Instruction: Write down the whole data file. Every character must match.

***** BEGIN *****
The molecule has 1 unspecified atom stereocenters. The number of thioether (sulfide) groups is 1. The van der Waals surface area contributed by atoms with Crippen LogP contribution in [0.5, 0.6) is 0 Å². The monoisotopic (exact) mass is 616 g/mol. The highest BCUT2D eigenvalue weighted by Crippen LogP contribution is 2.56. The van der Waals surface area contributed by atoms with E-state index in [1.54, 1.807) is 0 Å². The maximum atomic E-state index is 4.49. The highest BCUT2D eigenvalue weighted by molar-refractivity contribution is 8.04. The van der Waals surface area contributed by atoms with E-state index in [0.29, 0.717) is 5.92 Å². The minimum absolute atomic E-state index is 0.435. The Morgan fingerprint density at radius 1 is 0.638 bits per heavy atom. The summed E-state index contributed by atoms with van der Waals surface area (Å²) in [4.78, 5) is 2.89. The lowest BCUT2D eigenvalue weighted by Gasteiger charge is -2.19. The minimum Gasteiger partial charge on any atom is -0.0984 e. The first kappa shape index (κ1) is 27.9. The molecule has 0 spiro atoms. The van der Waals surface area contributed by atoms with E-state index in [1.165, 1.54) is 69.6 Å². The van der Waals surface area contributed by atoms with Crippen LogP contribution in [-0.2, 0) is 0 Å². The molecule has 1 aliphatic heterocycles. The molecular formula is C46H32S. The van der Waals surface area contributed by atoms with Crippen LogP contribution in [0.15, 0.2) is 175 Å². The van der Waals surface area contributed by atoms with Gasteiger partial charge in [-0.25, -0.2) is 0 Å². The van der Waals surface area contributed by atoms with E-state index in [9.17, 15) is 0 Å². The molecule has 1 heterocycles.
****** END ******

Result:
The molecule has 1 unspecified atom stereocenters. The number of thioether (sulfide) groups is 1. The van der Waals surface area contributed by atoms with Crippen LogP contribution in [0.5, 0.6) is 0 Å². The monoisotopic (exact) mass is 616 g/mol. The highest BCUT2D eigenvalue weighted by Crippen LogP contribution is 2.56. The van der Waals surface area contributed by atoms with E-state index in [1.54, 1.807) is 0 Å². The maximum atomic E-state index is 4.49. The highest BCUT2D eigenvalue weighted by molar-refractivity contribution is 8.04. The van der Waals surface area contributed by atoms with E-state index in [0.29, 0.717) is 5.92 Å². The minimum absolute atomic E-state index is 0.435. The Morgan fingerprint density at radius 1 is 0.638 bits per heavy atom. The summed E-state index contributed by atoms with van der Waals surface area (Å²) in [4.78, 5) is 2.89. The lowest BCUT2D eigenvalue weighted by Gasteiger charge is -2.19. The minimum Gasteiger partial charge on any atom is -0.0984 e. The first kappa shape index (κ1) is 27.9. The molecule has 0 spiro atoms. The van der Waals surface area contributed by atoms with E-state index in [1.165, 1.54) is 69.6 Å². The van der Waals surface area contributed by atoms with Crippen LogP contribution in [-0.2, 0) is 0 Å². The molecule has 1 aliphatic heterocycles. The molecular formula is C46H32S. The van der Waals surface area contributed by atoms with Crippen LogP contribution in [0.15, 0.2) is 175 Å². The van der Waals surface area contributed by atoms with Gasteiger partial charge in [-0.25, -0.2) is 0 Å². The van der Waals surface area contributed by atoms with E-state index in [9.17, 15) is 0 Å². The molecule has 1 heterocycles.